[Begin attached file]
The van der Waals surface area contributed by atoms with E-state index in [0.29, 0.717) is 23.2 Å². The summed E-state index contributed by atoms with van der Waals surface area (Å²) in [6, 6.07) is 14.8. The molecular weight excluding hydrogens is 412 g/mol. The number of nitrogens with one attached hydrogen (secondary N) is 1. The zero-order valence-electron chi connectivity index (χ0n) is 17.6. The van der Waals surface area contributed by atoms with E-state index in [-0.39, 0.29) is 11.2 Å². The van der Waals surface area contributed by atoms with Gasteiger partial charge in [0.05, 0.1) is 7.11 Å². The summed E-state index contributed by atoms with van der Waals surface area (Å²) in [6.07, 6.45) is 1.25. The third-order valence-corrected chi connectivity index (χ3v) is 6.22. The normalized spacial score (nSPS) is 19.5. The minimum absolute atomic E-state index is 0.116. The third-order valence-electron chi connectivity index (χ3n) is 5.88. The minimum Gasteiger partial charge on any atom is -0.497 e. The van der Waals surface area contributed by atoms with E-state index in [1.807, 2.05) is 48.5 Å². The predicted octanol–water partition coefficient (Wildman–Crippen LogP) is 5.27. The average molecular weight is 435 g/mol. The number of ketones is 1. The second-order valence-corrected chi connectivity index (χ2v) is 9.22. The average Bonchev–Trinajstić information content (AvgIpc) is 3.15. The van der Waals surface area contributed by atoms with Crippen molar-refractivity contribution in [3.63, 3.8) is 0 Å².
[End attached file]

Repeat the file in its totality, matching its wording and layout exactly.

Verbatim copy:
The van der Waals surface area contributed by atoms with E-state index in [0.29, 0.717) is 23.2 Å². The summed E-state index contributed by atoms with van der Waals surface area (Å²) in [6, 6.07) is 14.8. The molecular weight excluding hydrogens is 412 g/mol. The number of nitrogens with one attached hydrogen (secondary N) is 1. The zero-order valence-electron chi connectivity index (χ0n) is 17.6. The van der Waals surface area contributed by atoms with E-state index in [-0.39, 0.29) is 11.2 Å². The van der Waals surface area contributed by atoms with Gasteiger partial charge in [0.05, 0.1) is 7.11 Å². The summed E-state index contributed by atoms with van der Waals surface area (Å²) in [6.07, 6.45) is 1.25. The third-order valence-corrected chi connectivity index (χ3v) is 6.22. The normalized spacial score (nSPS) is 19.5. The minimum absolute atomic E-state index is 0.116. The third-order valence-electron chi connectivity index (χ3n) is 5.88. The minimum Gasteiger partial charge on any atom is -0.497 e. The van der Waals surface area contributed by atoms with E-state index in [1.807, 2.05) is 48.5 Å². The predicted octanol–water partition coefficient (Wildman–Crippen LogP) is 5.27. The average molecular weight is 435 g/mol. The number of ketones is 1. The second-order valence-corrected chi connectivity index (χ2v) is 9.22. The average Bonchev–Trinajstić information content (AvgIpc) is 3.15. The van der Waals surface area contributed by atoms with Crippen molar-refractivity contribution in [3.63, 3.8) is 0 Å².